Update: 08.12.2017

Five tonnes of animal life can live in one hectare of soil.

   Facebook Logo Linked In Logo 

The International Union of Soil Sciences (IUSS) is the global union of soil scientists. The objectives of the IUSS are to promote all branches of soil science, and to support all soil scientists across the world in the pursuit of their activities. This website provides information for IUSS members and those interested in soil science.

The three favourite soil science books of:

Achim Dobermann (USA)

One of my favorite soil science books is Statistical methods in soil and land resource survey by Richard Webster and Margaret Oliver, published in 1990. I got my hands on it shortly after completing my PhD thesis. I read through it within a few days and it almost made me wish to start all over with my thesis research. Having depleted all financial resources that was not a viable option, but Webster s and Oliver s book has accompanied my work and that of my students since then. As a graduate student I became fascinated with soil spatial variability and the statistical methods emerging in the 1980s provided many new and exciting opportunities for doing such work. What was desperately missing was a good textbook explaining all this to the soil science community. Webster and Oliver guide the reader logically and with surprising ease through an array of statistical concepts and methods that are now known as pedometrics and have evolved into an entire sub-discipline of soil science. This book has set the standard for all others that have followed in recent years.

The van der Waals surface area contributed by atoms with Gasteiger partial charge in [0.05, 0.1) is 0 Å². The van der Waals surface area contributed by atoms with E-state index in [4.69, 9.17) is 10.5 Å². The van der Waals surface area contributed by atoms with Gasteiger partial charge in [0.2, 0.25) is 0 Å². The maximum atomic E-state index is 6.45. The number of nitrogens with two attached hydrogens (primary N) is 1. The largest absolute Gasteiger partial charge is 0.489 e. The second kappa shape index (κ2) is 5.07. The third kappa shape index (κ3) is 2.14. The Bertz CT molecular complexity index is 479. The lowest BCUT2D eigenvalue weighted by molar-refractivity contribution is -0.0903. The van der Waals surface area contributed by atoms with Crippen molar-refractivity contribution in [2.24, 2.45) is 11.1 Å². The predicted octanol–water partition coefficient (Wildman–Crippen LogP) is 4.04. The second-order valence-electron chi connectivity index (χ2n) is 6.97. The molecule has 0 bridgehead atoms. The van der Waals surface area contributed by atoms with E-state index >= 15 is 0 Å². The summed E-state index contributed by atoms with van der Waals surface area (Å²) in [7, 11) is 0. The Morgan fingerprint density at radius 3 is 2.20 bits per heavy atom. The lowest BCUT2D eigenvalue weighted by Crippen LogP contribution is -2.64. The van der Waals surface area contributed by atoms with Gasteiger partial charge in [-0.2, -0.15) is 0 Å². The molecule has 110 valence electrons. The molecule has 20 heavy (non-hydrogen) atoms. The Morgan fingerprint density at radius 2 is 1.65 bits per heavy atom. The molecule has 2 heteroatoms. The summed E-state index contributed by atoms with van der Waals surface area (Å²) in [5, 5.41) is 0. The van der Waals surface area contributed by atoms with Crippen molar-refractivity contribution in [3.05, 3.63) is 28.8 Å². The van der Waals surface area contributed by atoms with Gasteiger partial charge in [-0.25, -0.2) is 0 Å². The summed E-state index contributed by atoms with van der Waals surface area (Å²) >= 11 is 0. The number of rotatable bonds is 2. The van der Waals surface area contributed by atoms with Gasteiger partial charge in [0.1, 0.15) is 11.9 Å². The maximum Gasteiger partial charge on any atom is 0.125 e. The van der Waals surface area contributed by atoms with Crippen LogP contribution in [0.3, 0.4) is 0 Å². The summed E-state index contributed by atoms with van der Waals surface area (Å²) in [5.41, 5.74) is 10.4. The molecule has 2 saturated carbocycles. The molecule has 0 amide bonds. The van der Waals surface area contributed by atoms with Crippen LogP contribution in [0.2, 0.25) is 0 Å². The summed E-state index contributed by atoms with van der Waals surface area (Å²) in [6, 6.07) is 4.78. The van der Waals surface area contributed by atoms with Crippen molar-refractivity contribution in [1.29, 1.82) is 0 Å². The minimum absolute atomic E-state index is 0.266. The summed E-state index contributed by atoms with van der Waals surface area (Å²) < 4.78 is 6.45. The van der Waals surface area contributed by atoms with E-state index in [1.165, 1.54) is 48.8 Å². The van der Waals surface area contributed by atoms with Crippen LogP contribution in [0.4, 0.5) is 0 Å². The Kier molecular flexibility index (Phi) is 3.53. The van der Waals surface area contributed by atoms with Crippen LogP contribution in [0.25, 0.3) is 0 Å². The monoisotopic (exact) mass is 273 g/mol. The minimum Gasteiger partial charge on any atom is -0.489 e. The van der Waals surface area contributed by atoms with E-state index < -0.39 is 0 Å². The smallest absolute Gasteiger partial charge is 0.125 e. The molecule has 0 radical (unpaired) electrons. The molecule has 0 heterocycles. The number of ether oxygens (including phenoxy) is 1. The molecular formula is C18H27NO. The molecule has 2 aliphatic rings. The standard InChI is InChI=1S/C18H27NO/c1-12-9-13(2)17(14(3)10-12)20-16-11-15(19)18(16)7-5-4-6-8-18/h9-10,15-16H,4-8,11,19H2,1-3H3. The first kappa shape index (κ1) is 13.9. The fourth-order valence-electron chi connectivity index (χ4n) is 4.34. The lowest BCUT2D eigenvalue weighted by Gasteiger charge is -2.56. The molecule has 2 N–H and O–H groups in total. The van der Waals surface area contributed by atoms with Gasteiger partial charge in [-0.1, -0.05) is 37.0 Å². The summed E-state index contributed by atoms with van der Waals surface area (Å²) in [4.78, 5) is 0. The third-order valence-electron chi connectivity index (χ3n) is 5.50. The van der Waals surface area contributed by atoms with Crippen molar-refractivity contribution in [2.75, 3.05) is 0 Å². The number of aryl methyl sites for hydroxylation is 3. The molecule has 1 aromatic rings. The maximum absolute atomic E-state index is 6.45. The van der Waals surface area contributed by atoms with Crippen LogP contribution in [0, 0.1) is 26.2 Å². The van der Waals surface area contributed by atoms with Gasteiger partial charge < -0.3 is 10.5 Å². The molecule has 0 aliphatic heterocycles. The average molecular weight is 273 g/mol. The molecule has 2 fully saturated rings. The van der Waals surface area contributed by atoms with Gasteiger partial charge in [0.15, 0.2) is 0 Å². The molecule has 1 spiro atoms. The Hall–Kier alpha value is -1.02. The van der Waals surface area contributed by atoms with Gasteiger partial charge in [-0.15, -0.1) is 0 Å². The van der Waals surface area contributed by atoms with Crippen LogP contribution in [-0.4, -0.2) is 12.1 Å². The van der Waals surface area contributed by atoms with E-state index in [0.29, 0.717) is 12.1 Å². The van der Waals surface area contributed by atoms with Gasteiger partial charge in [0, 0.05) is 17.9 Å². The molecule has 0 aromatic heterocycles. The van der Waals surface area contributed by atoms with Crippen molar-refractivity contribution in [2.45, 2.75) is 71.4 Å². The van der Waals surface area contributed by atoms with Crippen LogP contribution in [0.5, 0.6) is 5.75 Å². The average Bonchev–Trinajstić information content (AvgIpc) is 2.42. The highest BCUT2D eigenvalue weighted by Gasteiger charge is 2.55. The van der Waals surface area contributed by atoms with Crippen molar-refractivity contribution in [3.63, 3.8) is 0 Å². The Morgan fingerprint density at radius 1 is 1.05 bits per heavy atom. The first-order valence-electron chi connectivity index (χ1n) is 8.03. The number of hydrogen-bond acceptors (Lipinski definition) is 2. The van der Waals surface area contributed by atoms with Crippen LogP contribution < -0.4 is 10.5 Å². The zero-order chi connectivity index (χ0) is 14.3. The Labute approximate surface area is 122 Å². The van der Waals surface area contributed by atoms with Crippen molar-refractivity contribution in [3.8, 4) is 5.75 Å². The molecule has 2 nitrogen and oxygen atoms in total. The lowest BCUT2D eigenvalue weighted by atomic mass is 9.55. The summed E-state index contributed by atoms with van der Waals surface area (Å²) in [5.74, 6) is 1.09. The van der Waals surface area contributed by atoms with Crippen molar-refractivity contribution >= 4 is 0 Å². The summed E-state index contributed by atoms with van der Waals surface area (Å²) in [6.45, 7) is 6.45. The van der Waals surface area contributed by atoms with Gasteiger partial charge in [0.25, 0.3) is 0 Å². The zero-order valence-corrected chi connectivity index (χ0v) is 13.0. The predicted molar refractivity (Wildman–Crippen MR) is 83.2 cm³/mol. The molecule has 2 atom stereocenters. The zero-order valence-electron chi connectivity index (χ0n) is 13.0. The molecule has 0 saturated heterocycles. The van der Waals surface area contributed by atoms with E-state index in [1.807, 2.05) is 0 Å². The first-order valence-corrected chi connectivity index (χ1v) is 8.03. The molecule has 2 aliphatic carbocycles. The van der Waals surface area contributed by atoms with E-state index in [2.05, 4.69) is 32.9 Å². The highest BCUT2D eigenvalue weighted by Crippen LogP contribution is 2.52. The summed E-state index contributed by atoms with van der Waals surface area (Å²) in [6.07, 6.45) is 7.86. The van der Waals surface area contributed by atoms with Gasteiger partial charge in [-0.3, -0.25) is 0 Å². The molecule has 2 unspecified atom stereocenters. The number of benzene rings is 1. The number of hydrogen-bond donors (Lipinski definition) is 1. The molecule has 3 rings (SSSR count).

A second book I have always enjoyed much is the Booker Tropical Soil Manual, edited by J.R. Landon and published by Longman Scientific & Technical in 1984 and 1991. This book is an amazing collection of knowledge needed for many soil related studies, with a strong emphasis on professionals engaged in soil survey and land evaluation. What is often scattered throughout the literature is here brought together in a handy collection of facts. There is nothing fancy about this book: just plain text, numerous tables, simple black and white graphs, and more than 200 pages of useful annexes. Those who want to get involved in a soil survey will certainly enjoy reading the annex on planning and logistics. You will find information for just about any question you may face in the field and at 474 pages this is still a book one can take along on a field trip. It s getting a bit outdated, so hopefully someone can take on the task and produce a new edition soon.

Finally, my newest favorite is Australian soils and landscapes by Neil McKenzie, David Jacquier, Ray Isbell and Katharine Brown (CSIRO Publishing, 2005). This is a beautifully illustrated compendium for the broader audience, nicely illustrating how soils evolve within the context of landscape development and how they contribute to ecosystem functioning. The professional soil scientist will not find much new information in this book in terms of general principles and processes of pedogenesis, but what makes this book stand out is the simplicity of language used and the quality of the numerous photographs and illustrations. Simply well done and this is the kind of books that will greatly help expanding the public s interest in soils. I d like to have a book like this for every country in this world.